In Kim Fay’s novel The Map of Lost Memories (Ballantine, Aug 21), the protagonist, Irene Blum, leads a ragtag group of misfits on a trek stretching from Seattle to Shanghai and the jungles of Cambodia, hunting for the lost history of the Khmer empire, which ruled Southeast Asia for over 600 years. There are enough twists to make M. Night Shyamalan do a double take—Blum’s mother did what?

A scholar thrust into action, Blum is more museum docent than tomb raider, and the action more puzzle solving than whip cracking. As personal, political, and cultural histories intertwine, a mesh of hidden motives and uneasy alliances creates a sense of looming disaster. Although Fay’s prose falls short of creating an immersive setting prior to the expedition’s arrival in Cambodia, the characters’ emotions and actions are richly imagined.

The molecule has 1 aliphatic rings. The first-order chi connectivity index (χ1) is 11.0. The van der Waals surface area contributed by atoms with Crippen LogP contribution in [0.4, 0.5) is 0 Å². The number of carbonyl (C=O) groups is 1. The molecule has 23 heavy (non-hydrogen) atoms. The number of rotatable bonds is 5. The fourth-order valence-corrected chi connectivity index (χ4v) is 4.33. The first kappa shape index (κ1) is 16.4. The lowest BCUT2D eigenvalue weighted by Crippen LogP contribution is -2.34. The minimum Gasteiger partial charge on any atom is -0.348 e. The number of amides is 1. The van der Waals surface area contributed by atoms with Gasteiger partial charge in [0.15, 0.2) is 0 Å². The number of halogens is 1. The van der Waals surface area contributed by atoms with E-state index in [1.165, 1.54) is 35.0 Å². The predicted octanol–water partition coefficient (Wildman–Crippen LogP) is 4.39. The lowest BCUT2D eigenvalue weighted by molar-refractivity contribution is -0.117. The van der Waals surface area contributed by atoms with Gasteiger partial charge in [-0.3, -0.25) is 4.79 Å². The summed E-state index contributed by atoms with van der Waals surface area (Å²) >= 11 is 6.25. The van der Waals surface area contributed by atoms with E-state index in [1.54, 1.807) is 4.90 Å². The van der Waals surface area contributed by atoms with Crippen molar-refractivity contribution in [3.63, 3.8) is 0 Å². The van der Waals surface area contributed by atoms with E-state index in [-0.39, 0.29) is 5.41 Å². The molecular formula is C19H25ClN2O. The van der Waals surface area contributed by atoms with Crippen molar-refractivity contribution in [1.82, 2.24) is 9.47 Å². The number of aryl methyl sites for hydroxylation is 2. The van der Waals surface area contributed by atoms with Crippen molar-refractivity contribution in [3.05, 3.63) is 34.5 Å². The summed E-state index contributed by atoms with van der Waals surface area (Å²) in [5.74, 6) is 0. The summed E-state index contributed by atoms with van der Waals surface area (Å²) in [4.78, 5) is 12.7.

It’s obvious that this Seattleite, who’s lived in Vietnam and traveled throughout Asia, has a passion for the region. And luckily Map, Fay’s first foray into fiction—she’s authored cookbooks in the past—hints at the possibility of more Blum adventures.

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